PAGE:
And at work today, similar computer stuff going on. I have a terminal, see, not a real computer, so I can connect to a "desktop" via citrix or to accounting software via telnet. And I got in this morning to find that -- surprise suprise! -- neither connection was working. Helpdesk stories )

Oh, yes, computers are the wave of the future, whoo boy. I can see them improving my work ethic e'en as we speak.


At least my very productive work day left me enough time to bookmark one of my favorite quotes from Small Gods, one that really says something about PTerry to me.Pratchetty goodness )

Actually, Small Gods is the first first Pratchett I ever read. Loaned to me by [ profile] copperbadge. In return, I believe, for my copy of The League of Frightened Men, the second Nero Wolfe book, which I feel obligated to point out I never got back. *clears throat* A-hem.

And, okay, so there were like ten DW books before it, but SG came out in 1992. I was eleven. I think I'm doing pretty good in that I'd read every DW book before they were all published in the States. (Thanks for the loans, [ profile] copperbadge; really, it's okay, you can keep the Rex Stout.) I feel comfortable in my fannishness. *g*


In other Random News, that being all I'm doing today, Robert Heinlein's widow donated his personal library, including letters and manuscripts, to UCSC. And also funded a position to do research and organizing. How's that for weird?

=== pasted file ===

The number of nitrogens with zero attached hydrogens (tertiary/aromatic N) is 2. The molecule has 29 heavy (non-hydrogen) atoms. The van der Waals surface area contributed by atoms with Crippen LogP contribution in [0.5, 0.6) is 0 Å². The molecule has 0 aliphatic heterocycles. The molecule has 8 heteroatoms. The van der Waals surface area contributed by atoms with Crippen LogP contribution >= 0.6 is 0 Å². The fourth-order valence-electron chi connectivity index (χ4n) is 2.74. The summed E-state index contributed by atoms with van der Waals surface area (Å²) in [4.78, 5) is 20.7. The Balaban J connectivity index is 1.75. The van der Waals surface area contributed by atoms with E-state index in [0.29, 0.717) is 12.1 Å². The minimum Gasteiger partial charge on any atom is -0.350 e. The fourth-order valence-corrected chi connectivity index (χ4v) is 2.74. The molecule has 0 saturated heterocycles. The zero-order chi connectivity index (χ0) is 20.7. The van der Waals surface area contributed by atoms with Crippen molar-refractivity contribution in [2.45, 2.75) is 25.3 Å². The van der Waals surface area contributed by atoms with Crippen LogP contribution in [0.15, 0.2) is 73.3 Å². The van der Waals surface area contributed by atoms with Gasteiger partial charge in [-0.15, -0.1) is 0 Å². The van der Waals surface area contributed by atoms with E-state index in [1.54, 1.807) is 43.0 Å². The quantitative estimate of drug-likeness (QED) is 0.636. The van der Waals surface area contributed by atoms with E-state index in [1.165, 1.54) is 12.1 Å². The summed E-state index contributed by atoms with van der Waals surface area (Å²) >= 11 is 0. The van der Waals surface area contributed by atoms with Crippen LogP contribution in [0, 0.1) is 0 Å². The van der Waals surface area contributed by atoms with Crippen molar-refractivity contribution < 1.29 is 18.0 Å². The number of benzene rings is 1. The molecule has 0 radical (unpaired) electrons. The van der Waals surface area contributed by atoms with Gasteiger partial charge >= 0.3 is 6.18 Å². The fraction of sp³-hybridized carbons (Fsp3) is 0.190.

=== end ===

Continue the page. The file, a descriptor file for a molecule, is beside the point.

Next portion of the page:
Nero Wolfe

Oct. 15th, 2002 01:41 pm
eruthros: Delenn from Babylon 5 with a startled expression and the text "omg!" (Default)
I've been a fan of Rex Stout's Nero Wolfe for ages. I first read him as a kid, in my post-Doyle and Chesterton phase. First I tried Agatha Christie, but she never really did anything for me. Lots of folks adore her work, but the characters are too cardboard. Once you figure out who done it, why bother? I mean, sometimes the plot twists are startling, but I just found the characters blah.

Rex Stout, on the other hand, wrote great characters. It doesn't matter who done it, because you read the story for the interaction between Wolfe and Archie, and for the great secondary characters -- Lily Rowan, Saul Panzer, Fritz the cook, and Theodore and the orchids. And so you could read them again. And again. My favorite's probable The League of Frightened Men.